"I know," Kookum said sadly. "I wish I could save Bessie the hurt. Let's try and keep it from her a little while longer."

My mind went blank. I felt numb as I turned and walked slowly down the hall to my room. Lying in bed, I couldn't sleep. I'd been dreading to face it, but it was true. Kookum was seriously ill.

I didn't sleep well that night, and Kookum slept in the next morning. When I finally came to the table, I guess I must have looked awful. I didn't say much. All through breakfast, Mother kept giving me worried glances.

I tried to keep myself busy that Saturday morning. First, I watered all the plants on the front porch. Then, I straightened up my room and tackled my messy closet. After that, I finished reading Where the Red Fern Grows for a book report at school. I didn't go to Grandma's room all day. Finally, in the afternoon, she asked for me.

When I stood in her doorway, she called playfully, "Come here, Bessie Dear!" She patted the side of her bed. Her eyes had the same old twinkle of humor, but she looked tired. "Are you mad at me, precious? You didn't come to see me all morning or last night." Grandma stuck out her lower lip and made a funny, pouting face. "Don't you love me anymore?"

"Oh, Kookum," I cried, throwing my arms around her neck. "You know I love you."

"Of course you do, darling," Grandma said smiling, as I drew back. She held my hands. "Sweetheart, I've been waiting to tell you something-and I think it's time you knew."

Tears gathered in my eyes.

"You already know, don't you," Kookum said.

I nodded sadly.

Suddenly, Grandma's face took on a wonderful expression. "Come," she said, scooting up on her pillow. "Put my other pillow behind this one, so I can sit up and look out the window. Tonight is Christmas Eve. Remember, dear? Tonight the star in heaven led the way to the Christ Child."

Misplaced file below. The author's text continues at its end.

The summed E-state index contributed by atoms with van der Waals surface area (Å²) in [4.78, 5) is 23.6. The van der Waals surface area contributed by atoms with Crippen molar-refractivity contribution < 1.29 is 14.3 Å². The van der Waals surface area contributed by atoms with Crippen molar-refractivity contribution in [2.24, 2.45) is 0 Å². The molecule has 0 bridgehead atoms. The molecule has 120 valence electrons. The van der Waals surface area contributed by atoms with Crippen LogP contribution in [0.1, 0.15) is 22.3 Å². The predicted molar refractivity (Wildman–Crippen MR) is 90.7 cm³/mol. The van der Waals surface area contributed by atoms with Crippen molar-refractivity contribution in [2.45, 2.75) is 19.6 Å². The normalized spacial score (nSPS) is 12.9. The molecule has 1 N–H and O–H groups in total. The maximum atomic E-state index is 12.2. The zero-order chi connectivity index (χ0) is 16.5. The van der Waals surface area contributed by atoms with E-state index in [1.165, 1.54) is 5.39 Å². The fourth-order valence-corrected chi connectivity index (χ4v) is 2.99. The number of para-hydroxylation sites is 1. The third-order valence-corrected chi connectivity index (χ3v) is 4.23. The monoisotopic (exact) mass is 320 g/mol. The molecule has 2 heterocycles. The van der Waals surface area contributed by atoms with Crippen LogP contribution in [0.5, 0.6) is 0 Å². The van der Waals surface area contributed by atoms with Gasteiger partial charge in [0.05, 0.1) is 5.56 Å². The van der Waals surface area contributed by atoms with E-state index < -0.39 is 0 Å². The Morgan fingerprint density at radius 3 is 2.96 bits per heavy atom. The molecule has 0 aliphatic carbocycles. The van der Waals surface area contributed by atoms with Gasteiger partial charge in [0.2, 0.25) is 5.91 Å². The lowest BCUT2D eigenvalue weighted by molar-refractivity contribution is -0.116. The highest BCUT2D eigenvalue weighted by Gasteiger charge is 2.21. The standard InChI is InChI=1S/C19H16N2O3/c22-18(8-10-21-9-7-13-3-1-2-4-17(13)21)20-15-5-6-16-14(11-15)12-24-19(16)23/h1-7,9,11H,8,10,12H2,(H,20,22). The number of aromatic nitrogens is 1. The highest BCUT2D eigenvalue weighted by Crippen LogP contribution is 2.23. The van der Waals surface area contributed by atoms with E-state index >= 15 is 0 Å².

"I know, Kookum," I said, lifting her pillows higher. I remembered all through the years, Grandma always made Christmas Eve a special time of remembrance for the birth of the Christ Child.

Grandma gazed out the window and sighed. "I'll be going to my heavenly home soon, Bessie."

"Oh, Kookum," I cried, kneeling at her bed and throwing myself on her chest. "Don't say that. I can't think of letting you go."

"Bessie dear," Grandma chided, stroking my hair. "I'm going to be with Creator and someday, I'll see you there, too."

Tears rolled down my cheeks. I couldn't speak.

"Don't cry," Grandma said. "I'll be fine, and so will you."

Grandma went into a spasm of coughing and reached for her inhaler. She was with us through the Christmas holidays, but she grew weaker. In late January, she smiled and closed her eyes and went to be with her Heavenly Father.

It's been almost a year, and I think of my Kookum every day, especially now, during the holy Christmas season. I miss her so much, but I feel comforted because I know I will see Kookum again, someday.